Keenan Allen is one of the toughest guys to work out. He definitely looks the part. Allen’s listed at 6-3, 210lbs by ESPN, although Scout.com had him at 6-2 during recruiting. Either way he’ll handle the physical nature of the NFL and shouldn’t have too much difficulty competing with the bigger corners we’re seeing in the pro’s.
He came into the 2012 season being touted as a likely first round pick. The thing is, he was never going to get there with production. California’s passing game isn’t even mediocre and Allen was fortunate to register 737 yards and six touchdowns before picking up a season-ending knee injury. Has he shown enough quality within a limited passing offense to warrant a first round grade? The jury’s out.
Size is good, but you have to be able to do something with it. If a receiver can’t get downfield or create separation, he’s going to be pretty limited at the next level. Allen’s a good route runner which helps and he’s been able to find space with crisp breaks and a suddenness off the snap. What he hasn’t shown is that ability to consistently break off big plays in the open field or make downfield completions. His biggest play of the year was a 69 yard catch and run against Washington State for a touchdown (click here). Apart from that? In four games this season his biggest play failed to top 25 yards. His touchdown against Washington State is the only play of 50+ yards this year. The highlight reel would be pretty short.
Of course i’s not all about big plays or statistics and again – we have to keep stressing how weak the offense has been at California. It’s cost Jeff Tedford his job as Head Coach. A lack of explosion is a legitimate question mark with Allen though – is he special enough to warrant the high pick? Does athleticism match frame? Jonathan Baldwin had similarly poor production at Pittsburgh and also seemingly had a rare combination of size and speed. However, Baldwin flashed multiple big plays even within a bad offense at Pitt. And when he got to Indianapolis, he did enough to convince the Kansas City Chiefs they needed to spend a late first round pick on his services.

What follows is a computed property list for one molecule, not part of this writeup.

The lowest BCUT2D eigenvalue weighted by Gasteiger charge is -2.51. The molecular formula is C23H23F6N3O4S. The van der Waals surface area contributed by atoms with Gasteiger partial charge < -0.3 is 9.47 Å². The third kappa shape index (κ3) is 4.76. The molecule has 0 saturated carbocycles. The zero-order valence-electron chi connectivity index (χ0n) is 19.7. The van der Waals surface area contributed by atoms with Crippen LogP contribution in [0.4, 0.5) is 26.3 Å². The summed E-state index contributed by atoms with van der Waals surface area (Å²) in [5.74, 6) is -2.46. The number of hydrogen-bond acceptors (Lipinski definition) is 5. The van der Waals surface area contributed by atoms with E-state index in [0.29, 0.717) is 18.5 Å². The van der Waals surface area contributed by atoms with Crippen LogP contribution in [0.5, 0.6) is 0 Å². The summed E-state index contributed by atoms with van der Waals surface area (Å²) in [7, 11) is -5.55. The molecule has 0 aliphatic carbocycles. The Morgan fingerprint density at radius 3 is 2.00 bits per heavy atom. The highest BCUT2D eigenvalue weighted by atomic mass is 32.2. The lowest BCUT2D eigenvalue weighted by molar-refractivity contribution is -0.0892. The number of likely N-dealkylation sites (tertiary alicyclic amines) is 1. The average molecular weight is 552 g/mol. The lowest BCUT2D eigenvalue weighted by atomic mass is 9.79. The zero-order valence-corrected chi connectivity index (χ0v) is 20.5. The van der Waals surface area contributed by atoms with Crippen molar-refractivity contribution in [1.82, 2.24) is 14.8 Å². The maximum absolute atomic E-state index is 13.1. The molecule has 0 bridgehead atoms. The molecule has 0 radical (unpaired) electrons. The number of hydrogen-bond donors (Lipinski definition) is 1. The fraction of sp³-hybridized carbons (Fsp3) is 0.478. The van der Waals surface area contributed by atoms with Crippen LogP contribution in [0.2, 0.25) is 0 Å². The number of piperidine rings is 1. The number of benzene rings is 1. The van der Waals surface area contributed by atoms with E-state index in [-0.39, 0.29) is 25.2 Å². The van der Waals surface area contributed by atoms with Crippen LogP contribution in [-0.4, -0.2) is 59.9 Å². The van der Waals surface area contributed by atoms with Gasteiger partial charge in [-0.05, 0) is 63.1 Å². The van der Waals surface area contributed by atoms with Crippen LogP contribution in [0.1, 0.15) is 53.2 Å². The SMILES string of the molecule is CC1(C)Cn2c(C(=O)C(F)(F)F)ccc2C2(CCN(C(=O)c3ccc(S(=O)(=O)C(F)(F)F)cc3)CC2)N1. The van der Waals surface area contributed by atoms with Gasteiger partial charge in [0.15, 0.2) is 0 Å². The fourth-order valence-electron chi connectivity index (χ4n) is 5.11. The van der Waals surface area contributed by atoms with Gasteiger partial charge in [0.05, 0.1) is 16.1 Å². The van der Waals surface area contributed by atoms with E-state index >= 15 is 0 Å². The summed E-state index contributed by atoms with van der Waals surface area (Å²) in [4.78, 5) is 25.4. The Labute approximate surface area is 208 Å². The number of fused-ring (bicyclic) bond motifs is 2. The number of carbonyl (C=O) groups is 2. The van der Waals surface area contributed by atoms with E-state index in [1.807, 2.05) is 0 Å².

Allen’s lack of pure speed is the biggest concern as well as balance. On too many plays he appears to stumble and lose balance quickly. For a player who is very controlled and crisp with his routes, there are quite a few missed opportunities where he trips up trying to make YAC. As for the speed, Scout.com listed his high school forty yard dash as 4.57. They graded him as a five star safety prospect who also played receiver, but raised questions about his closing speed in the secondary. “Not incredible speed, but more than enough to get the job done” is how they put it.
Allen had a lot of admirers in high school, including all the big talent recruiters – Alabama, Clemson, North Carolina and Oregon. He turned down the chance to stay in state with UNC or Clemson to join his half-brother Zach Maynard at California. Here are the positives as I see it – frame, good hands catcher, very competitive individual on the field, route runner and for a receiver he comes across as a humble and hard working team mate. There are plenty of reasons why you’d consider drafting Allen in the first or second round.
However, few prospects have as much to gain (or lose) from the combine. The list of positives above look very good alongside a 6-3, 210lbs receiver who runs something like a 4.45. With straight line speed like that, you can work on his open field running and feel a little more confident he can offer something downfield at the next level. He’s added about 20lbs since high school when he supposedly ran a 4.57. If he gets to Indianapolis and matches that time – or even gets into the 4.6′s – that will have a big negative impact on his draft stock.
There are other receivers eligible for 2013 (such as Markus Wheaton and DeAndre Hopkins) who lack the size and frame of Allen, but have all of the same route running skills, the hands, the attitude – but they also have deep speed and an X-Factor that’s been lacking in Allen’s game. It might be a year where we don’t see a receiver leave the board in the first round, but eventually it’s going to get very competitive with multiple players at the position leaving the board quickly. Flashing big-time athleticism at the combine is key for Allen and will make or break his stock. It’ll determine whether he goes in the late first like Jonathan Baldwin, or whether he ends up being the 5th or 6th receiver off the board.